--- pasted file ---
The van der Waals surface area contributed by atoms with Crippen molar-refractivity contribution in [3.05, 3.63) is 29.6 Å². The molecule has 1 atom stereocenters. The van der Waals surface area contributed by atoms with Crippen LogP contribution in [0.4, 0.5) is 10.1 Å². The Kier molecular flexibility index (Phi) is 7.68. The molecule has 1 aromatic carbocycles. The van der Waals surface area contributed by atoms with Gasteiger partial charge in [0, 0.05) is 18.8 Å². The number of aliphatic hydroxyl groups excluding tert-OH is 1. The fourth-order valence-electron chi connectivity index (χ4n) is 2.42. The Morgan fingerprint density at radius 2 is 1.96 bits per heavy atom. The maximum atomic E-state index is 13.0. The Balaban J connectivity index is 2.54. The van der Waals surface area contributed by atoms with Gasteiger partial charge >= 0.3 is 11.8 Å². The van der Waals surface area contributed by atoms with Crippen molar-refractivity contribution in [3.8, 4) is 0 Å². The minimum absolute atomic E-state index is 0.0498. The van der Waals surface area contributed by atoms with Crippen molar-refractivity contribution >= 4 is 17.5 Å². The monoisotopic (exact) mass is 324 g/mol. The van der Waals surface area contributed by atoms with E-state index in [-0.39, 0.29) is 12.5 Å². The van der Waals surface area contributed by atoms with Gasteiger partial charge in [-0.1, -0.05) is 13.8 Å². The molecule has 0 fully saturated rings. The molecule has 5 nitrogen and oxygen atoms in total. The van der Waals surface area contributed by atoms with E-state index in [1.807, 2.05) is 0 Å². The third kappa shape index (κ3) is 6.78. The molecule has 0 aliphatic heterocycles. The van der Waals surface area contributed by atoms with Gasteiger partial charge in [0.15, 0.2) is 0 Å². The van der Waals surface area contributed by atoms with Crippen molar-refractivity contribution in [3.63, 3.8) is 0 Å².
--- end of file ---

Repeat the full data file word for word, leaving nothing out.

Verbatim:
The van der Waals surface area contributed by atoms with Crippen molar-refractivity contribution in [3.05, 3.63) is 29.6 Å². The molecule has 1 atom stereocenters. The van der Waals surface area contributed by atoms with Crippen LogP contribution in [0.4, 0.5) is 10.1 Å². The Kier molecular flexibility index (Phi) is 7.68. The molecule has 1 aromatic carbocycles. The van der Waals surface area contributed by atoms with Gasteiger partial charge in [0, 0.05) is 18.8 Å². The number of aliphatic hydroxyl groups excluding tert-OH is 1. The fourth-order valence-electron chi connectivity index (χ4n) is 2.42. The Morgan fingerprint density at radius 2 is 1.96 bits per heavy atom. The maximum atomic E-state index is 13.0. The Balaban J connectivity index is 2.54. The van der Waals surface area contributed by atoms with Gasteiger partial charge >= 0.3 is 11.8 Å². The van der Waals surface area contributed by atoms with Crippen molar-refractivity contribution in [3.8, 4) is 0 Å². The minimum absolute atomic E-state index is 0.0498. The van der Waals surface area contributed by atoms with Crippen molar-refractivity contribution >= 4 is 17.5 Å². The monoisotopic (exact) mass is 324 g/mol. The van der Waals surface area contributed by atoms with E-state index in [-0.39, 0.29) is 12.5 Å². The van der Waals surface area contributed by atoms with Gasteiger partial charge in [-0.1, -0.05) is 13.8 Å². The molecule has 0 fully saturated rings. The molecule has 5 nitrogen and oxygen atoms in total. The van der Waals surface area contributed by atoms with E-state index in [1.807, 2.05) is 0 Å². The third kappa shape index (κ3) is 6.78. The molecule has 0 aliphatic heterocycles. The van der Waals surface area contributed by atoms with Gasteiger partial charge in [0.15, 0.2) is 0 Å². The van der Waals surface area contributed by atoms with Crippen molar-refractivity contribution in [3.63, 3.8) is 0 Å².